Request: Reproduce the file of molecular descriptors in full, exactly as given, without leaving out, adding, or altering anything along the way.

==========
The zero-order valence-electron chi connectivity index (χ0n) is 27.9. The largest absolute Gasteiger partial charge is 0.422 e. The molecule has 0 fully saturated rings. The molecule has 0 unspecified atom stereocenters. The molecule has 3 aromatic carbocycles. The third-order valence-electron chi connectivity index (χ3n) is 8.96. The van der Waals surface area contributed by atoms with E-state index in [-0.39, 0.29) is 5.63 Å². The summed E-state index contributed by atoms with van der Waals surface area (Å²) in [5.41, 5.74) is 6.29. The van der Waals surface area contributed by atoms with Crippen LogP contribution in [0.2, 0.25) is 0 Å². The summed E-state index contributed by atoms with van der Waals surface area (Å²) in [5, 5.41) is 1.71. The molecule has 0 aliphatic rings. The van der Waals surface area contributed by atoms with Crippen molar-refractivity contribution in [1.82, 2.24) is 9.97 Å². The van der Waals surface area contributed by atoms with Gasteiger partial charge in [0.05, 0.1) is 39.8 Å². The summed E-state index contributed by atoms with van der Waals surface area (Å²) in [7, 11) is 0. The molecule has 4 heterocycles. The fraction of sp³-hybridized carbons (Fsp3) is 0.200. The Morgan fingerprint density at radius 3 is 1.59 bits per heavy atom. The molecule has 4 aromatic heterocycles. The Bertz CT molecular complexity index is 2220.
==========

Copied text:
The zero-order valence-electron chi connectivity index (χ0n) is 27.9. The largest absolute Gasteiger partial charge is 0.422 e. The molecule has 0 fully saturated rings. The molecule has 0 unspecified atom stereocenters. The molecule has 3 aromatic carbocycles. The third-order valence-electron chi connectivity index (χ3n) is 8.96. The van der Waals surface area contributed by atoms with E-state index in [-0.39, 0.29) is 5.63 Å². The summed E-state index contributed by atoms with van der Waals surface area (Å²) in [5.41, 5.74) is 6.29. The van der Waals surface area contributed by atoms with Crippen LogP contribution in [0.2, 0.25) is 0 Å². The summed E-state index contributed by atoms with van der Waals surface area (Å²) in [5, 5.41) is 1.71. The molecule has 0 aliphatic rings. The van der Waals surface area contributed by atoms with Crippen molar-refractivity contribution in [1.82, 2.24) is 9.97 Å². The van der Waals surface area contributed by atoms with Gasteiger partial charge in [0.05, 0.1) is 39.8 Å². The summed E-state index contributed by atoms with van der Waals surface area (Å²) in [7, 11) is 0. The molecule has 4 heterocycles. The fraction of sp³-hybridized carbons (Fsp3) is 0.200. The Morgan fingerprint density at radius 3 is 1.59 bits per heavy atom. The molecule has 4 aromatic heterocycles. The Bertz CT molecular complexity index is 2220.